So why is having multiple formats in a data set a problem? Well, data sets including multiple distinct formats are much more likely to have a balanced result. One format may help make up for the deficiencies of another. As an example, if I lumped all of the 2011-2015 Kotei data together, I could make the case that the game is almost perfectly balanced (except for poor Spider who would still only make the cut 76% as often as they should). The next question, then, is why on earth would I include multiple formats together? Well, it comes down to two factors. First, I don’t know how to precisely define an “environment.” Do I consider the before- and after- errata tournaments as separate environments in all cases? For example, is it really worth considering 20F Arc events before the technical errata to Final Sacrifice as different from the events afterward? Personally, I would say no, but that’s because I know what the card does, and I’ve seen the environment before and after the errata and I think they’re the same. But I don’t have this “insider information” for previous years. The second point is that I simply don’t know which environment an event was played in. I could look it up, but I honestly don’t think it worth the several days I think it would take. If anybody else wants to tackle this problem, though, I’d be happy to offer statistical analysis….
One more final wrinkle (I promise, this is the last!) is that for years that feature unaligned strongholds (2011, 2012, and 2013), I won’t be considering them. They were never a faction in the same way as the nine clans, and they dramatically underperformed in every year they existed. They make the Spider look positively overpowered! In addition, their inclusion would make it difficult to compare years with the unaligned faction and without. So they’re being left by the wayside (sorry, ronin!).
Turning Back the Clock:
Let’s return to 2011 – the second year of Celestial Edition. This Kotei season started shortly after the release of The Dead of Winter, and is perhaps best remembered by Spider players who possessed the powerful Spider Breeder deck, which continued to do well despite the errata. Let’s take a look at the numbers:
|2011 Kotei Season||Attendance||%||Made Cut||%||Odds Ratio||Points|
My first observation when looking at these data is that no clan fits into my unacceptable category – no clan deforms the environment, and no clan was unable to effectively compete. This is a fantastic way to start off! Indeed, only Lion slip into the not balanced category – the other 8 clans are all “acceptably balanced” (Crab, Dragon, Phoenix, Scorpion, and Spider), or “extremely well balanced” (Crane, Mantis, and Unicorn). The 2011 Design Team is awarded 11 total points with none taken away. I award this Design Team an A as these numbers indicate that 2011 was an extremely well balanced environment and a model for future design.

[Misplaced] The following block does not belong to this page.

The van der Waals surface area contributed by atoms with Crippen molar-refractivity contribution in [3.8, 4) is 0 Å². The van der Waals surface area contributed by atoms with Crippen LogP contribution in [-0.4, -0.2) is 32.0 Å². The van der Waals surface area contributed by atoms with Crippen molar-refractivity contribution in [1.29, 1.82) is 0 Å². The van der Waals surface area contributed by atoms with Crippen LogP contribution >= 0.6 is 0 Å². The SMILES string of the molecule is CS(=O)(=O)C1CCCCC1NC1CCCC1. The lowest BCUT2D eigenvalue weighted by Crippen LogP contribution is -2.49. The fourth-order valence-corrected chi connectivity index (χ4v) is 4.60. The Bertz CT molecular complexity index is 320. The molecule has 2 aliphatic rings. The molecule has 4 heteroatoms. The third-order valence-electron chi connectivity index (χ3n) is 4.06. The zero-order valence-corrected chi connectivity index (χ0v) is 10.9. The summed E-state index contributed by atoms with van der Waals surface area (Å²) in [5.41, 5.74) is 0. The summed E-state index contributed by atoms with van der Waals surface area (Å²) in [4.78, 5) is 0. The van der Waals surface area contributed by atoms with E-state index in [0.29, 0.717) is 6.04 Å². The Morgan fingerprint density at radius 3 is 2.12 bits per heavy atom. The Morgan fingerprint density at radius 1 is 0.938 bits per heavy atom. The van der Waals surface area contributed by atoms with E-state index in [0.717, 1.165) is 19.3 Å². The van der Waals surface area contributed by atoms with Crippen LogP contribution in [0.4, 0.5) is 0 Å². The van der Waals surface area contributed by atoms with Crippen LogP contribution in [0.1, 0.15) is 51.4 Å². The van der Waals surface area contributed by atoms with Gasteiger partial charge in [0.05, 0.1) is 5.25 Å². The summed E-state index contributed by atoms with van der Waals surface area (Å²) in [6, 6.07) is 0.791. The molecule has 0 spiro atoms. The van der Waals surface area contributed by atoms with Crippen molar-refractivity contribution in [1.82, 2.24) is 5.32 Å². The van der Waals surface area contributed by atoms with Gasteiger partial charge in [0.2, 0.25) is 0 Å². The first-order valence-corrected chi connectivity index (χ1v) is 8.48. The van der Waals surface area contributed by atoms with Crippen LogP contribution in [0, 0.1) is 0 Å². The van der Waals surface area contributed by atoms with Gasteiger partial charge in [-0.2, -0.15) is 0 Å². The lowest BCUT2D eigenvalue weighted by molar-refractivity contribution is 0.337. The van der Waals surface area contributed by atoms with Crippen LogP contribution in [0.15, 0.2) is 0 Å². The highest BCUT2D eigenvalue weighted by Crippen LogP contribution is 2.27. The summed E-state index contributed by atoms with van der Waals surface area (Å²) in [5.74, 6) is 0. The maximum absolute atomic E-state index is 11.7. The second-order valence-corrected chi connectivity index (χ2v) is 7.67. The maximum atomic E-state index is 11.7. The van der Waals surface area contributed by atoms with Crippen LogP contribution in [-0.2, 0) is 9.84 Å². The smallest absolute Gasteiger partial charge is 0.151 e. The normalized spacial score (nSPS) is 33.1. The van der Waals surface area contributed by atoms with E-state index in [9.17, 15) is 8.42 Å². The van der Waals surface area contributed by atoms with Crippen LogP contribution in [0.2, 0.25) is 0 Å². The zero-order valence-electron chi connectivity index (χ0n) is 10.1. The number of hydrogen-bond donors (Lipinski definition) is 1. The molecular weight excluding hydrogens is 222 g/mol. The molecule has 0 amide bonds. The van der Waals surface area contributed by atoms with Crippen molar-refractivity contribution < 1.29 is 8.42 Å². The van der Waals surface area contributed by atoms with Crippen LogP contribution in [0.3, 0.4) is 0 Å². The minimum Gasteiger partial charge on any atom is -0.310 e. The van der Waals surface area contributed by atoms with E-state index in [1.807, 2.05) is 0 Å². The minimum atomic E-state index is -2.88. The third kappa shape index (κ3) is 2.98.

The next stop on our train through time is 2012 – the season that started just after the release of the controversial Emperor Edition. It was a year that saw the Crab continue to kick lots of butt, the flipping of the Phoenix from a marginal power to a significant one, and the Spider getting punished for their previous Breeder deck.
|2012 Kotei Season||Attendance||%||Made Cut||%||Odds Ratio||Points|
For the first time, we have a clan slide into the unacceptable category. Spider’s fall from grace was a hard one, and that mistake costs the 2012 Design Team 3 points. Tragically, many other clans (Crab, Crane, Lion, and Phoenix) aren’t really all that much better balanced – especially the Crane who are teetering on the edge of unplayability. This costs the Design Team another 3 points. The last four clans (Dragon, Mantis, Scorpion, and Unicorn) actually make it into the “extremely well balanced” category, which brings the Design Team’s total score up to 2 points. I give this Design Team a D. If you are willing to overlook Spider, the season isn’t horrible, but it’s not that great either.
Fast forwarding a year to 2013 keeps us in Emperor edition, but adds cards from 5 expansions, the latest one being Torn Asunder. It was a season thoroughly dominated by the Mantis (why does THAT seem familiar?) and Phoenix Clans. Let’s look at the numbers:
|2013 Kotei Season||Attendance||%||Made Cut||%||Odds Ratio||Points|
The Mantis domination is complete enough to cause them to slip into the unacceptable category, costing the 2012 Design Team 3 points. While they are the only clan in this category, there are several hovering very close to it, including the Crane and Spider (both of whom suffer for the second season in a row), Dragon and Lion (both down from their high the previous year), and Phoenix (who continues their potency from the year before). 5 clans in the “not balanced” category cause the Design Team to lose another 4 points. The last three clans (Crab, Scorpion, and Unicorn) all make it into the “extremely well-balanced” category, and so gain the Design Team 6 points, leaving them with a total of -1. This downward trend is not reassuring. I’ve got to give the 2013 Design Team an F. They managed to balance the Crab (a feat they failed at during the last two seasons), and they kept the Scorpion and Unicorn at their previous balance, but they made every other clan less balanced. I suspect this is where many L5R players got their belief that expansions only help powerful clans.
2014 was a tumultuous time for L5R – the game was just coming out of the reviled Emperor Edition and the company decided to both power down the game, and make significant rules changes in the hopes of attracting new players at the same time. It was a year dominated so heavily by Crane that it required multiple significant errata which mostly just allowed Unicorn to dominate the later half of the season. So how do those numbers look?
|2014 Kotei Season||Attendance||%||Made Cut||%||Odds Ratio||Points|